‘Ridiculous, don’t do it!’ Trump responds to Teddy Roosevelt statue removal

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The American Museum of Natural History in New York City is taking down an iconic statue of President Theodore Roosevelt that has stood outside the institution for some 80 years.

The timetable for its removal and to where it will be relocated has yet to be determined.

President Donald Trump described the decision as “ridiculous.”

The statue situated at the Central Park West entrance to the famed building and property which are owned by New York City depicts the 26th president with a Native American and an African man on either side of the president, which critics claim evokes colonialism and racism.

Statues all over the country deemed offensive by contemporary progressive standards are being pulled down in the aftermath of the death of George Floyd in Minneapolis police custody.

Reasonable people, rather than woke mobs and vandals that are precipitating much of this activity in the emotionalism of the moment, can agree or disagree about whether erasing both the good and bad aspects of history makes any sense.

Museum President Ellen V. Futter told the New York Times, “Over the last few weeks, our museum community has been profoundly moved by the ever-widening movement for racial justice that has emerged after the killing of George Floyd. We have watched as the attention of the world and the country has increasingly turned to statues as powerful and hurtful symbols of systemic racism. Simply put the time has come to move it.”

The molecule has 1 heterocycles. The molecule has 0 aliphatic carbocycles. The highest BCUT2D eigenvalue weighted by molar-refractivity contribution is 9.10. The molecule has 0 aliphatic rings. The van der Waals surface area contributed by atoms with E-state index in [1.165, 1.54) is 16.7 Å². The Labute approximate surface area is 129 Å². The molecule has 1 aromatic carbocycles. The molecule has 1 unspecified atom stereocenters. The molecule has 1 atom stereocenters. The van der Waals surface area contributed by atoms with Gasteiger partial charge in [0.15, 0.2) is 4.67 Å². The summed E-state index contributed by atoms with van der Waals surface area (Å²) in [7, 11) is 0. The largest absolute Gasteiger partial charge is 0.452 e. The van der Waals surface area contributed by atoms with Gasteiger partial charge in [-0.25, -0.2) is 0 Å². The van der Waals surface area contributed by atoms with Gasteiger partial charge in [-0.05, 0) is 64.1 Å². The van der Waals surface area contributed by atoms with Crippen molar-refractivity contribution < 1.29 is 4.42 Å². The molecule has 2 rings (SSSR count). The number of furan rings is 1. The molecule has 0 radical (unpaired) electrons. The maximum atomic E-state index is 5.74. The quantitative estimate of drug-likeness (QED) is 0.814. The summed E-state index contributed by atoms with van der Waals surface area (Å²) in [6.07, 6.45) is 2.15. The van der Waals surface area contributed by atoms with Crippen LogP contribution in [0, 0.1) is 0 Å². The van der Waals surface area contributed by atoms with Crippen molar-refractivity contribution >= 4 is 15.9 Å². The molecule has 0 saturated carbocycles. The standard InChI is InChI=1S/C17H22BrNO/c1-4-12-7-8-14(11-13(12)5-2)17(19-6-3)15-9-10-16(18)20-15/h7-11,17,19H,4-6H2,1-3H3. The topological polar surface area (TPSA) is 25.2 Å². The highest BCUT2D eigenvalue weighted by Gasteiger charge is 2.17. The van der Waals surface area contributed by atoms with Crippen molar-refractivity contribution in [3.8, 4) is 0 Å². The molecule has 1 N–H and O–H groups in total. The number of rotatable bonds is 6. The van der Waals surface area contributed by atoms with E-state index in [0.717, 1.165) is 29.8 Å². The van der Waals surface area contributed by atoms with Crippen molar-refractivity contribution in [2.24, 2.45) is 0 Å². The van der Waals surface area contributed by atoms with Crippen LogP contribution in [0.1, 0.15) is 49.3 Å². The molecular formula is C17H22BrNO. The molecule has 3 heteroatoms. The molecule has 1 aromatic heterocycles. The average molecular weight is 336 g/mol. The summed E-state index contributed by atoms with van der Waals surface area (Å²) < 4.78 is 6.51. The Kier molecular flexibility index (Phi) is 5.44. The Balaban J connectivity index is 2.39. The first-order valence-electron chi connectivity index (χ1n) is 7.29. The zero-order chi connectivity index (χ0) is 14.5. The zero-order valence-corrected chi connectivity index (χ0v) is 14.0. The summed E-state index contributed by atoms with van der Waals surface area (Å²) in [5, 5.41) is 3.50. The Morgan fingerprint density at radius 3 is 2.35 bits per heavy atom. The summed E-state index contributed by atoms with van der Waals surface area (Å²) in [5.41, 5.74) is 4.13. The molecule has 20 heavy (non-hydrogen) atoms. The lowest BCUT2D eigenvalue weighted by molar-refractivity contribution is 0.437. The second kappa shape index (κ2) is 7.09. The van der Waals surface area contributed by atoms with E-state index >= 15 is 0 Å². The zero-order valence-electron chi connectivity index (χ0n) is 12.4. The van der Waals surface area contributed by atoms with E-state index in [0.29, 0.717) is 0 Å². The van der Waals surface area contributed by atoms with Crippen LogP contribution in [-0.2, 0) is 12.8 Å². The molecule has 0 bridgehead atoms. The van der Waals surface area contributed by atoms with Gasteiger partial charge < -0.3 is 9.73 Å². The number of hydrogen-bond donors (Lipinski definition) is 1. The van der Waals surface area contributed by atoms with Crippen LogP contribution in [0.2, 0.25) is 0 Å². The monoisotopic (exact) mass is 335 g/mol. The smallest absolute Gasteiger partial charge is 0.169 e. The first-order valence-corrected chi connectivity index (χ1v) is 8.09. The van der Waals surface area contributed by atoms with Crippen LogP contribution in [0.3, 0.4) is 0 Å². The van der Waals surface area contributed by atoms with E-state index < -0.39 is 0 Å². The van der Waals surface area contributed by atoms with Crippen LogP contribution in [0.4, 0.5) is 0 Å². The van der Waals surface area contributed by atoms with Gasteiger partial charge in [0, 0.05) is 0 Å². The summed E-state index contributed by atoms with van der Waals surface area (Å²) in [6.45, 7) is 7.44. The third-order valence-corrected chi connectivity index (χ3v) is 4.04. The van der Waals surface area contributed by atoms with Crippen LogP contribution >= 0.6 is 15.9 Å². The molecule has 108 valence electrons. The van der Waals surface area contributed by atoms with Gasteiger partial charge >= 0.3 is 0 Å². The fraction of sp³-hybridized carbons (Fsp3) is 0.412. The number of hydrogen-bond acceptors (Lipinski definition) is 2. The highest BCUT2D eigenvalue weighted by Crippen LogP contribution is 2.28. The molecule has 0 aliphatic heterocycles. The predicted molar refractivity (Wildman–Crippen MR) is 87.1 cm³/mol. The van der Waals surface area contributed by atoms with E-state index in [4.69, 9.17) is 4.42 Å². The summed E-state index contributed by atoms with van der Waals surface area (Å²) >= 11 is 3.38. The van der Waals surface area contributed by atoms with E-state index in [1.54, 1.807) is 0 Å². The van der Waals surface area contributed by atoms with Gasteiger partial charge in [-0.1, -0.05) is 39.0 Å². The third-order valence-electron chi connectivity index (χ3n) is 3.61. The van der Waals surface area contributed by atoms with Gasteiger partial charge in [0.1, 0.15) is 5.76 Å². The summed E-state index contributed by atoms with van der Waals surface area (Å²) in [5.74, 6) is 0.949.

The museum plans to rename its Hall of Biodiversity, however, for Teddy Roosevelt in honor of his pioneering efforts on behalf of conservation.

Far-left New York City Mayor Bill de Blasio, who had to give final approval, predictably supports the idea: “The American Museum of Natural History has asked to remove the Theodore Roosevelt statue because it explicitly depicts Black and Indigenous people as subjugated and racially inferior. The City supports the Museum’s request. It is the right decision and the right time to remove this problematic statue.”

Even Roosevelt’s family agrees with the decision. “The composition of the Equestrian Statue does not reflect Theodore Roosevelt’s legacy. It is time to move the statue and move forward,” said Roosevelt’s great grandson.

Unlike New York City liberals, many on social media insist that the museum is making a big mistake by giving in to anti-education totalitarianism.

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Robert Jonathan

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